The movie’s practical special effects are thoroughly creepy and, at times, absolutely disgusting. Some of the special effects have been updated and improved (the vampire babies come across very differently), and the blood and gore is exactly what you want for this kind of movie. There’s also a moment where Tim Thomerson’s priest eats a vampire heart, actually rips off chunks of it with his teeth and chews on those chunks. It’s like that scene in Jason Goes to Hell: The Final Friday where Richard Gant’s coroner character starts chowing down on Jason’s heart but is somehow more disgusting. The blood barfing scenes are also pretty horrendous (in a good way).

The stunt and fight work is also quite good. It’s always a treat to see actual car chases in any sort of low budget genre flick, and the two we get in Samurai Priest Vampire Hunter are terrific. The big pipe ramp flip is Phantasm III: Lord of the Dead good and one of the movie’s top scenes. Even when you know there are vampires in that car and vampires are generally immortal creatures and wouldn’t get hurt in any sort of car accident, when the car finally stops flipping you start to wonder how the hell they could have survived that crash. It’s that brutal looking. And the fight scenes are down and dirty, up close and personal type battles. The sword fighting is a little rough but it plays well anyway.

Image Credit: Synkronized/Mark Terry

Tim Thomerson is nothing short of iconic as the Samurai Priest Vampire Hunter. From the black trench coat and cowboy hat to the samurai sword, he is the full embodiment of badass vampire killer. And Thomerson, as only he can do, manages to give the priest a sense of humor that allows you to be in awe of him as a man of action and laugh with him at the absurdity of vampire babies, vampires with mouths in their hands, and a samurai sword wielding priest that walks the desert looking for more vampires to kill. This movie is likely the last time we will get to see Thomerson in a new, kick ass role like Jack Deth or Dollman (Thomerson is in his 70’s as I write this and action movies get harder as you get older), so if you’re a fan of Thomerson in general or of interesting and clever genre characters, embrace the Samurai Priest Vampire Hunter. I know I plan to. He really is that cool of a character.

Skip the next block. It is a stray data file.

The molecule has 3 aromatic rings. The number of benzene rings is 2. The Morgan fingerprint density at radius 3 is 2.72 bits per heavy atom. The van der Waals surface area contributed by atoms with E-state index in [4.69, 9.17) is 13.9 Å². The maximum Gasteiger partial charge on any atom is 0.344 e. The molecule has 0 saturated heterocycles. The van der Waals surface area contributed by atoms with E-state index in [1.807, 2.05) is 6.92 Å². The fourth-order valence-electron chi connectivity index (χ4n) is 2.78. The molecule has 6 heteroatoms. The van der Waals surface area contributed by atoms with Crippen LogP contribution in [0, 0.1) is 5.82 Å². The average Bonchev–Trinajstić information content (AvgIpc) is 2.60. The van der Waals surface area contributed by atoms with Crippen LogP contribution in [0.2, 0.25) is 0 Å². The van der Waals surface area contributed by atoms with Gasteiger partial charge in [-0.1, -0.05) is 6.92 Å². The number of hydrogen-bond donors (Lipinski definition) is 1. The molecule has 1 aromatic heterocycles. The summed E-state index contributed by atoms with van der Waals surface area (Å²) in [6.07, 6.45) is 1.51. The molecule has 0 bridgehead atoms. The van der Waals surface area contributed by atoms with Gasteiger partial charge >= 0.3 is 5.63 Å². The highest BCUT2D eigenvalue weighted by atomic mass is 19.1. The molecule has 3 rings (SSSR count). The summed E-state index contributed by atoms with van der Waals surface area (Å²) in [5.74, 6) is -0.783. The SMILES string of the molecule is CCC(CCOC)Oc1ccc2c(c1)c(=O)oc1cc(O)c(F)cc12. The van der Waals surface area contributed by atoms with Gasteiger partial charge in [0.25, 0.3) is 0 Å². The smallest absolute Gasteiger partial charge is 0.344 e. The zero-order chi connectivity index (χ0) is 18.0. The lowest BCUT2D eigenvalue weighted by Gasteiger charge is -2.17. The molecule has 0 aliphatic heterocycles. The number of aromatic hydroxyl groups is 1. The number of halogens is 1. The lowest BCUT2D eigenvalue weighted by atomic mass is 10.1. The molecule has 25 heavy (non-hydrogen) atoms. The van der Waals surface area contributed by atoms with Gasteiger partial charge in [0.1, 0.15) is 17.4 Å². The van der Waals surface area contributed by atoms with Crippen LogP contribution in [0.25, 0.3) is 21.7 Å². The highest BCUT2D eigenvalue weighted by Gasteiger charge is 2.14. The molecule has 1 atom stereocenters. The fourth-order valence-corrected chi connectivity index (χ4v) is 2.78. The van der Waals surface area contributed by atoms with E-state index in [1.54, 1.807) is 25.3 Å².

Image Credit: Synkronized/Mark Terry

Mark Hengst is terrific as Benedikt, the vampire gang leader. He’s an evil bastard, sure, but Hengst also tries to give Benedikt a sort of reasonableness throughout the movie. He knows that his vampire troupe needs to stay hidden as often as possible because he doesn’t want to attract any sort of unwanted attention from either human authorities or rival vampire groups, so he tries to keep everyone in line, even when it comes time to drink blood. Benedikt isn’t one to willingly indulge in full on vampire massacres. Even when he leads the infiltration of the family house and the subsequent killing of the family he tries to keep things as subdued as possible. You just don’t see that kind of thing very often when it comes to vampires.